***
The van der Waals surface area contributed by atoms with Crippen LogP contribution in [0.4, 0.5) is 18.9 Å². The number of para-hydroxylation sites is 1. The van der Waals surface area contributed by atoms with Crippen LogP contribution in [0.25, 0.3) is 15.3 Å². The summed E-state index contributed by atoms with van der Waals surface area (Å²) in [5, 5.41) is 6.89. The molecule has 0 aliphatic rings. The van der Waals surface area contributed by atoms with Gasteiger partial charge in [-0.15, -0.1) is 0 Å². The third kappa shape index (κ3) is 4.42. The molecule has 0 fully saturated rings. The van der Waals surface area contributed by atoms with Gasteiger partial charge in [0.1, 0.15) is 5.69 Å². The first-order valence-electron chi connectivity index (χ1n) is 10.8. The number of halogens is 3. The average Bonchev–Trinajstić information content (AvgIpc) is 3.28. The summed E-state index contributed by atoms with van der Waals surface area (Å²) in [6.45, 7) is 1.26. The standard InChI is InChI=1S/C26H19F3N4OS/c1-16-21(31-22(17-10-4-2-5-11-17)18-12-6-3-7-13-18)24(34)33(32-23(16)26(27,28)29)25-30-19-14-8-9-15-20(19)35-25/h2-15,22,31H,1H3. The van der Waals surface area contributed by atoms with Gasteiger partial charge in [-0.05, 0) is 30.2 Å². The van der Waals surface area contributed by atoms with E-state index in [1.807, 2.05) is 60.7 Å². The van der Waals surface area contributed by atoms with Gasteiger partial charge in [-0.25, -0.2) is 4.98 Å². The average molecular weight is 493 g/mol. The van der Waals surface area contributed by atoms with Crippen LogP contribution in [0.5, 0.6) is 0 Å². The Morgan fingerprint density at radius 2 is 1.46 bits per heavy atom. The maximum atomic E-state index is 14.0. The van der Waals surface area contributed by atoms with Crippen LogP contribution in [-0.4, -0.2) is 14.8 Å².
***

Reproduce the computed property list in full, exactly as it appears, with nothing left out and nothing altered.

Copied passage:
The van der Waals surface area contributed by atoms with Crippen LogP contribution in [0.4, 0.5) is 18.9 Å². The number of para-hydroxylation sites is 1. The van der Waals surface area contributed by atoms with Crippen LogP contribution in [0.25, 0.3) is 15.3 Å². The summed E-state index contributed by atoms with van der Waals surface area (Å²) in [5, 5.41) is 6.89. The molecule has 0 aliphatic rings. The van der Waals surface area contributed by atoms with Gasteiger partial charge in [-0.15, -0.1) is 0 Å². The third kappa shape index (κ3) is 4.42. The molecule has 0 fully saturated rings. The van der Waals surface area contributed by atoms with Gasteiger partial charge in [0.1, 0.15) is 5.69 Å². The first-order valence-electron chi connectivity index (χ1n) is 10.8. The number of halogens is 3. The average Bonchev–Trinajstić information content (AvgIpc) is 3.28. The summed E-state index contributed by atoms with van der Waals surface area (Å²) in [6.45, 7) is 1.26. The standard InChI is InChI=1S/C26H19F3N4OS/c1-16-21(31-22(17-10-4-2-5-11-17)18-12-6-3-7-13-18)24(34)33(32-23(16)26(27,28)29)25-30-19-14-8-9-15-20(19)35-25/h2-15,22,31H,1H3. The van der Waals surface area contributed by atoms with Gasteiger partial charge in [-0.05, 0) is 30.2 Å². The van der Waals surface area contributed by atoms with E-state index in [1.807, 2.05) is 60.7 Å². The van der Waals surface area contributed by atoms with Gasteiger partial charge in [-0.25, -0.2) is 4.98 Å². The average molecular weight is 493 g/mol. The van der Waals surface area contributed by atoms with Crippen LogP contribution in [0.5, 0.6) is 0 Å². The Morgan fingerprint density at radius 2 is 1.46 bits per heavy atom. The maximum atomic E-state index is 14.0. The van der Waals surface area contributed by atoms with Crippen LogP contribution in [-0.4, -0.2) is 14.8 Å².